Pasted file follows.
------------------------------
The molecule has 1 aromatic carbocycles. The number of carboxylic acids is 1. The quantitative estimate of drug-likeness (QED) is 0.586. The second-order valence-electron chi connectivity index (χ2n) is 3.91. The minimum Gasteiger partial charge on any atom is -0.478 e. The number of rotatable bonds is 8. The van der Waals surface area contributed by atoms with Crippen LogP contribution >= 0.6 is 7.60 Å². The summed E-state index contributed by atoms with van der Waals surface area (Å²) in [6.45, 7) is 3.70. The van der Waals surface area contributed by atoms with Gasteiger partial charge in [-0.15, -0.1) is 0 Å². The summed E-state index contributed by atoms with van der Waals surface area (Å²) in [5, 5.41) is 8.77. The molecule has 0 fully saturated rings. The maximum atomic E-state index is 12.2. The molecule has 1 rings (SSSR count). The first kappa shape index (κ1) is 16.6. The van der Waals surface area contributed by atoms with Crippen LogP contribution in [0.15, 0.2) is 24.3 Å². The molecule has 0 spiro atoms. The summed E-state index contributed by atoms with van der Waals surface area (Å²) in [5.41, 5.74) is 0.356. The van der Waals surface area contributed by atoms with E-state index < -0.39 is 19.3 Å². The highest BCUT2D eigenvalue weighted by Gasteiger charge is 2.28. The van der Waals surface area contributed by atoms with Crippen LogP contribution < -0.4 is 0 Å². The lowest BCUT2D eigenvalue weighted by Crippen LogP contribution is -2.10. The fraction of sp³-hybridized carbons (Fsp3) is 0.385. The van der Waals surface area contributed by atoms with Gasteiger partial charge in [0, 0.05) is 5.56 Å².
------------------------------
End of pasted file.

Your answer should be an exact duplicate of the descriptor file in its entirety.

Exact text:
The molecule has 1 aromatic carbocycles. The number of carboxylic acids is 1. The quantitative estimate of drug-likeness (QED) is 0.586. The second-order valence-electron chi connectivity index (χ2n) is 3.91. The minimum Gasteiger partial charge on any atom is -0.478 e. The number of rotatable bonds is 8. The van der Waals surface area contributed by atoms with Crippen LogP contribution >= 0.6 is 7.60 Å². The summed E-state index contributed by atoms with van der Waals surface area (Å²) in [6.45, 7) is 3.70. The van der Waals surface area contributed by atoms with Gasteiger partial charge in [-0.15, -0.1) is 0 Å². The summed E-state index contributed by atoms with van der Waals surface area (Å²) in [5, 5.41) is 8.77. The molecule has 0 fully saturated rings. The maximum atomic E-state index is 12.2. The molecule has 1 rings (SSSR count). The first kappa shape index (κ1) is 16.6. The van der Waals surface area contributed by atoms with Crippen LogP contribution in [0.15, 0.2) is 24.3 Å². The molecule has 0 spiro atoms. The summed E-state index contributed by atoms with van der Waals surface area (Å²) in [5.41, 5.74) is 0.356. The van der Waals surface area contributed by atoms with E-state index < -0.39 is 19.3 Å². The highest BCUT2D eigenvalue weighted by Gasteiger charge is 2.28. The van der Waals surface area contributed by atoms with Crippen LogP contribution < -0.4 is 0 Å². The lowest BCUT2D eigenvalue weighted by Crippen LogP contribution is -2.10. The fraction of sp³-hybridized carbons (Fsp3) is 0.385. The van der Waals surface area contributed by atoms with Gasteiger partial charge in [0, 0.05) is 5.56 Å².